Mamma (taken aback and thrown off guard). No. Not all over the place. Where did you pick up “all over the place” anyway? I only say it if I stub my toe or something..

Arvind: And when we’re late getting out of the house and you’ve forgotten to warm up the car.

Mamma: errr. well…

Arvind: And when people are rude in traffic jams…sometimes when you’re mad at Pappa!

Mamma: (feeling like a total arsewipe and annoyed at total recall): Well. umm.. it’s wrong whoever says it. Even if its your mother. Neither of is going to use language like that again, okay?

Arvind: I have an even better idea! We should get a bad word box. If anyone uses a bad word, they have to put 1 krone in the box – like the bad word box at school.

I give the Viking a nasty look, the look that says, ” Did you TiVO Nanny 911 for Arvind’s viewing pleasure, you freak?”

“So I can’t swear in the comfort and privacy of our own home? I’m to be deprived of the most basic taxpayer privilege?” I mutter resentfully to the Viking.

The Viking, who is desperately trying to keep from rolling in splits in our hallway, says with all the wry dignity he can muster, “Son, you’ll be a millionaire before you know it!”

Gah! Its official. Our son has me on Potty Mouth Probation.

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This used to be my playground

This used to be my playground
This used to be our pride and joy
This used to be the place we ran to
That no one in the world could dare destroy

I know. Its not cool to quote Madonna since she started looking like a total tranny, but in the days when she wasn’t quite there, this lovely song was released and everything that happened on the 26th of November – not so strangely – brought me back to it.

This is not just a post about the terror. I am not going to ask the obvious and not so obvious questions that have been asked all over the blogosphere by qualified people.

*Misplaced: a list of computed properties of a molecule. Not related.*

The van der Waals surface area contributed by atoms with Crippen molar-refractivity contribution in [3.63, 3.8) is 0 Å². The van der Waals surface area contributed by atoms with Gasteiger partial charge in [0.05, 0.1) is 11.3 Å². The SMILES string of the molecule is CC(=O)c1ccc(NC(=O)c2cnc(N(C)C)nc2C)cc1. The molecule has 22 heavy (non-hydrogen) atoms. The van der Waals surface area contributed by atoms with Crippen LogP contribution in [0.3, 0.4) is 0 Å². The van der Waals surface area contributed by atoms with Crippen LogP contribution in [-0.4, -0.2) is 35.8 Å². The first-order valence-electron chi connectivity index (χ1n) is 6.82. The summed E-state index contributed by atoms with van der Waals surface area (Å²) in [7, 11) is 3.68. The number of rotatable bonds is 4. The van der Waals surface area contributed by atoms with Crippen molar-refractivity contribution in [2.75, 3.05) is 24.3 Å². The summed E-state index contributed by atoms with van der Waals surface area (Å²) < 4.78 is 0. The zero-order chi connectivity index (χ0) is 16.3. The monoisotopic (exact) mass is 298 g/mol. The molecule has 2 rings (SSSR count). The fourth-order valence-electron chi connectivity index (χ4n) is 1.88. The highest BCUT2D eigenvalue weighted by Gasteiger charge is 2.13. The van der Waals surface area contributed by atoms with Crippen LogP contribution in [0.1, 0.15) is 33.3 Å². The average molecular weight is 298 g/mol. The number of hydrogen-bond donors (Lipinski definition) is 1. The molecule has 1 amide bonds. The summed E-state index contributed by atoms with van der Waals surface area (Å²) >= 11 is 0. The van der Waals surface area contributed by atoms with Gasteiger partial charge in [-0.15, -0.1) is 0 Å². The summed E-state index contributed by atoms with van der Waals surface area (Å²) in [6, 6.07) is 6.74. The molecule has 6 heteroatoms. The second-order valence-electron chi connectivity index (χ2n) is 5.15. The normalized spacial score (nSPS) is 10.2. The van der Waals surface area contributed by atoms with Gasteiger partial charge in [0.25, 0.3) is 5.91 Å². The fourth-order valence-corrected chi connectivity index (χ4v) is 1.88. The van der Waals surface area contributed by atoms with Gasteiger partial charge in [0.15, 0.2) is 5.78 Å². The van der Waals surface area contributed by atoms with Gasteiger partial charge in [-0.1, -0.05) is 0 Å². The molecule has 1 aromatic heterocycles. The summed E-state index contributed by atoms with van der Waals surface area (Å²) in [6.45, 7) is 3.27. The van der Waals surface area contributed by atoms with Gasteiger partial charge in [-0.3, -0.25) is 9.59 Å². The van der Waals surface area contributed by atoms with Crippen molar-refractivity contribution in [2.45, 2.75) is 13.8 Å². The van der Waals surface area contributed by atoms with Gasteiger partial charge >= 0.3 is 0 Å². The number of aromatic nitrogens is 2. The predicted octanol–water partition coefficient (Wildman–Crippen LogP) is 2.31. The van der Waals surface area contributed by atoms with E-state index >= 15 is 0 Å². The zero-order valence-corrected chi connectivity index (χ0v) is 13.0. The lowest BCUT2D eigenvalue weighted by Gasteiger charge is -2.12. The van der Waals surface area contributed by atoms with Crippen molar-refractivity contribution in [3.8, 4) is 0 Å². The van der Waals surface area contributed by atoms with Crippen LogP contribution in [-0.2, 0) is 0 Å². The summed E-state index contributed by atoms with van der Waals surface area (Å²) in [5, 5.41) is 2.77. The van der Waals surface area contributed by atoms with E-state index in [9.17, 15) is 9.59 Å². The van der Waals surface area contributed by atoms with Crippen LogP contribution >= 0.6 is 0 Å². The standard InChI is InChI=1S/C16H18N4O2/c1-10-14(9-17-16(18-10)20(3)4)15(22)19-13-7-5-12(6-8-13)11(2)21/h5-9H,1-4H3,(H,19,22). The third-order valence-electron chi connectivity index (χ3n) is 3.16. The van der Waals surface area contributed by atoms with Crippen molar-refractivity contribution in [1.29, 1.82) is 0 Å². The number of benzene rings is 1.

I want to convey the plummeting feeling in the pit of my stomach when I heard the news from my mother after a punishing day at work. The achy, hollow feeling of watching my playground being torn asunder and blown apart like a sequence in a D-movie. You could almost be forgiven for thinking that Bruce Willis might muscle through the crowds to save the Trident.

I sat in the safety of our home, unable to tear my eyes away from the carnage; unable to stem the unravelling within, the incredible rage I was feeling. At some point, I was joined by the Viking and I vaguely clue into the words coming from him – terror, draconian laws, tightening of civil liberties. And then he says this, ” I would rather live in a society that has to deal with terror than one where the resulting panic will rob everyone of their liberties and rights.”

In any other context than this one, I would have echoed that sentiment. Now, I spin towards him, almost blinded by my sadness and incomprehension. “How.Can.You? You lost no one who meant the world to you today. Your life was not changed forever by some utterly arbitrary, hateful act. You haven’t lost the last shred of security you were feeling in a city you love and will never leave. Don’t you dare intellectualise this!”

So I’ve walked around, unable to intellectualise, feeling pulled inside out for the past 6 days, spending my time with people who are sympathetic to what has been happening, but who can’t really get the extent of my feeling for obvious reasons.